Episode Title: “I”
Writers: Robert Levine, Jonathan E. Steinberg, Robert Louis Stevenson
Director: Neil Marshall
STARZ is at it again with this new original television series, “Black Sails.” As with their other original series, this is a period piece, but this time around they take things to the ocean instead of just keeping it on land. “I” marks the year as 1715, a time where there were ten pirates for every non-pirate, and these hooligans ran amok all across the seven seas, pillaging and thieving to their black hearts’ contents.
Anyone who expects to see filthy, animalistic men with hooks for hands and pegs for legs ravaging any boat they cross will be sorely disappointed by this first episode. STARZ portrays a milder, perhaps more accurate, picture of pirates, although they do have some clever nods to the typical romanticized picture of these sea dogs. “I” opens with a great action sequence when a pirate ship attacks a group of regular people. When we finally get a good look at the pirates, they’re like the most nightmarish stereotypes imaginable- yelling incoherently, covered in face-paint, teeth so mangled that Goofy told them to go to the doctor. But, when the battle ends, they take off their disguises with a laugh to reveal their not-so hideous faces. Turns out they were just trying to keep up appearances. Touche, “Black Sails.”
When done right, opening your show with a big, intense sequence can draw people in quickly (I mean, “Lost” banked a lot of goodwill with its fan base by having such an awesome opening to its first episode). “I” finds a good balance between great action and establishing its plot. We’ve got stunts, explosions to keep you excited, and some realistic bits of gore and flowing blood to keep your blood flowing as you watch.
During the pirate’s attack, we find John Silver hiding out below deck in the hopes that, if he’s found, he can just join the pirate’s crew. They call him a coward, but I applaud the man’s survival instincts. While he’s hiding out, he meets a cook who’s hiding the Captain’s schedule. Silver doesn’t know anything about it, only that it must be really important if this cook is trying to hide it from the pirates, so he kills the cook, takes his identity and the schedule, and asks to join the pirates’ crew after they take over the ship. Bastard move, Silver, but if you’re going to be a pirate you’ll fit right in.
After that dramatic opening sequence, “I” slows down to focus on introducing all the important characters, and then slows down even further to delve into Pirate Politics. Captain Flint’s raids haven’t been turning up much treasure for his crew as of late, and his crew’s getting tired of it. They want to call a vote to politely mutiny him out of office, but what they don’t know is the reason he’s been raiding so many seemingly valueless boats lately- he’s searching for a particular ship that’s carrying five million dollars worth of treasure. The only thing he needs to pinpoint the location of this magical ship is the schedule that’s missing from the Captain’s Log, the same schedule that lies in the pocket of Mr. Silver.
Overall, way too much time gets spent on the whole “overthrow the Captain” plot. Flint’s second hand man, Gates, runs around trying to rally votes for Flint as Captain while Singleton, the Captain-elect, rallies votes for himself. So much time is spent on this that you’d think it might be really important and be something Flint struggles with throughout multiple episodes, but nope.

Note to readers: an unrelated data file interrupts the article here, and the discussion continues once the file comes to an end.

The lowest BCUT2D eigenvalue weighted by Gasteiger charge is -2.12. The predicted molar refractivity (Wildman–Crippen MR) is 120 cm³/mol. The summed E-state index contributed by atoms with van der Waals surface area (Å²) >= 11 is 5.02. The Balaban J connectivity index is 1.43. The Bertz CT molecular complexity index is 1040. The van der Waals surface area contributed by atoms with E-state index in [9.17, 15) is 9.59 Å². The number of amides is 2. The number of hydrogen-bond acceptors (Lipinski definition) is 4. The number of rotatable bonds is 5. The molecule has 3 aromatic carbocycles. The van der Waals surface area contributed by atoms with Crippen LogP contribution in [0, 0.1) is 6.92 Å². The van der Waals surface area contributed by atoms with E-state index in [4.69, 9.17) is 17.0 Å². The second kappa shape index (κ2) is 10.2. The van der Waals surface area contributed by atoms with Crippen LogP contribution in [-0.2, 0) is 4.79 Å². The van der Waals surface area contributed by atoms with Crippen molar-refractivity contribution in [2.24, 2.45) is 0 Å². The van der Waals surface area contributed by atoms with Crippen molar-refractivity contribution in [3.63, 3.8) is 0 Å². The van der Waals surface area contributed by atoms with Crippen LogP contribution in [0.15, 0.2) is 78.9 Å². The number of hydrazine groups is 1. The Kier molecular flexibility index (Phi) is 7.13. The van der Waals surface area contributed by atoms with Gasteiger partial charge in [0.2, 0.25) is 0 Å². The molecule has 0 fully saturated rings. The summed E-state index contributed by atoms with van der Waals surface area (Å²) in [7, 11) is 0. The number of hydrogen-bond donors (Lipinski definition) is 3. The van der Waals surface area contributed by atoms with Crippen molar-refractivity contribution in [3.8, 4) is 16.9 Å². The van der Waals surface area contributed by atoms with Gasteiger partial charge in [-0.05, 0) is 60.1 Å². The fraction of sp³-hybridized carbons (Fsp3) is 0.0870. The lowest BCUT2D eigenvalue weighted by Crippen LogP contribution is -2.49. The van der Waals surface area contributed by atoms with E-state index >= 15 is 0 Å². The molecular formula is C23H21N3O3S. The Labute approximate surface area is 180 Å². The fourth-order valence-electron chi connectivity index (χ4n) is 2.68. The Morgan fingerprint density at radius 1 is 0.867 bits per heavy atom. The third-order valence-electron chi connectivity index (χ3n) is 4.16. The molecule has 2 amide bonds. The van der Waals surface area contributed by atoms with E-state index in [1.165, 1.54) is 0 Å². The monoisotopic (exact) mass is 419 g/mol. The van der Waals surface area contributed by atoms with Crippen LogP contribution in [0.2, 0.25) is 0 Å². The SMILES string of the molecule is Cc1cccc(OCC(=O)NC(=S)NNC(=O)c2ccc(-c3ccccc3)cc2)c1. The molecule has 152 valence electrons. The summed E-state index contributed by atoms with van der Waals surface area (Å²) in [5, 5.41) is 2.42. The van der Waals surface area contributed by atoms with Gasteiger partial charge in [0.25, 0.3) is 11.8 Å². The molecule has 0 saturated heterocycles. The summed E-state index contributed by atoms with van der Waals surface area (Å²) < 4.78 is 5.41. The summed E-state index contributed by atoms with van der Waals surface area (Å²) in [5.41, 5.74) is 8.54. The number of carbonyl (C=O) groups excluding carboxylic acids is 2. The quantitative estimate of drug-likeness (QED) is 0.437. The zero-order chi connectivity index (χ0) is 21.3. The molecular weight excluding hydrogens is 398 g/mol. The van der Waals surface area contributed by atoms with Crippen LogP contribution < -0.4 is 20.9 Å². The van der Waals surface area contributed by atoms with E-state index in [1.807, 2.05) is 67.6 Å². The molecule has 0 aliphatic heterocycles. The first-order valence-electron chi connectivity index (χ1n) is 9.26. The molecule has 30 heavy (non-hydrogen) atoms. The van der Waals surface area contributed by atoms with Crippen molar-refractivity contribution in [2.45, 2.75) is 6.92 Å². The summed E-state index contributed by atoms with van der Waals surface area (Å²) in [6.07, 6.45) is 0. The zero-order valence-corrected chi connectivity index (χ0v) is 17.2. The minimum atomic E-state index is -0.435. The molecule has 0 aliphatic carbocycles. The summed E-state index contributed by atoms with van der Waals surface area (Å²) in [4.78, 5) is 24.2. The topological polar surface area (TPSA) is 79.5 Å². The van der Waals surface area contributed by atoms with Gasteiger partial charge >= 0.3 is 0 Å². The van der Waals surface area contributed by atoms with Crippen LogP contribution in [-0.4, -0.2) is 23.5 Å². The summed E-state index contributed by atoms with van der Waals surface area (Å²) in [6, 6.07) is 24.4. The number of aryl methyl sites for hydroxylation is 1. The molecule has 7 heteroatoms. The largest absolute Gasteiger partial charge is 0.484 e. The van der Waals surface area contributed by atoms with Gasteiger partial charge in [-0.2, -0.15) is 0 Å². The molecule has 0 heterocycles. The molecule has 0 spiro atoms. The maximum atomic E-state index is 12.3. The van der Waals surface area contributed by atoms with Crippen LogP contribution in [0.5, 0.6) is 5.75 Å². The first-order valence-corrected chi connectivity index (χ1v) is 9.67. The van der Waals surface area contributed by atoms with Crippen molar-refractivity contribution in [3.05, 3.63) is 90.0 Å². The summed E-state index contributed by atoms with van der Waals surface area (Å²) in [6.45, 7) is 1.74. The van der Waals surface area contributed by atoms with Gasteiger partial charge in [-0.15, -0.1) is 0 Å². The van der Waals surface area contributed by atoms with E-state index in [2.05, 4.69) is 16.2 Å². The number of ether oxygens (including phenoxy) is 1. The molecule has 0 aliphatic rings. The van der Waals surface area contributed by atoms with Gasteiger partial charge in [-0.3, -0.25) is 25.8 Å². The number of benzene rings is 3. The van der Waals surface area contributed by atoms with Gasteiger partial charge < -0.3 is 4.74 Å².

After watching probably a half hour of them trying to rally up votes, Flint comes up with a brilliant plan to confess to his crew about the five million dollar treasure ship and accuse Singleton of stealing the missing schedule. On their ship, when someone is accused of thievery, the person can either go to trial (what savages!) or sword fight the accuser. Singleton chooses the sword. After an incredibly bloody fight that ends with Captain Flint punching Singleton’s face until it sounds like he’s punching ground beef, he tells his crew to stick with him and they’ll be paid handsomely, which they agree to.
Sounds like everything should be peachy now, except for the fact that Captain Flint still has no idea how to find the magic schedule or the boat it leads him to. When he kills Singleton, he pulls a piece of paper from his clothes and hands it to a crew member, Billy. Billy sees that it’s blank, but lies for his Captain and tells everyone that it is indeed the missing schedule. John Silver, however, knows the truth, what with him actually having the schedule and all. Lies and deceit are afoot, and it won’t take too long before people start getting suspicious as to why they aren’t going to this magical ship straightaway. If they find out their Captain has lied to them, I doubt it’ll be a pretty sight.
Being a show about pirate’s, “Black Sails” is a bit of a sausage-fest, but there are a few important female characters here and there, one of whom being Eleanor Guthrie, a tough, but pragmatic, woman who owns a shop on Providence Island. Then we have Max, a prostitute who teams up with Silver to help find a buyer for the highly-sought after schedule. Lastly, Anne Bonny makes an appearance, who is based on a real-life famous pirate. I’m looking forward to seeing more of these fierce ladies and how they mix into everything.
Despite all the time spent on gathering votes for an election that never happens, the end result creates some promise that there will be some great action and complicated threads of story interwoven in all the lies. “Black Sails” looks great; it’s authentic and vibrant-looking, but not so authentic that everyone looks disgusting all the time. Though the middle of “I” sags, it opens and closes with strength, so here’s hoping that this pirating series will continue to impress as it moves on into its next episodes.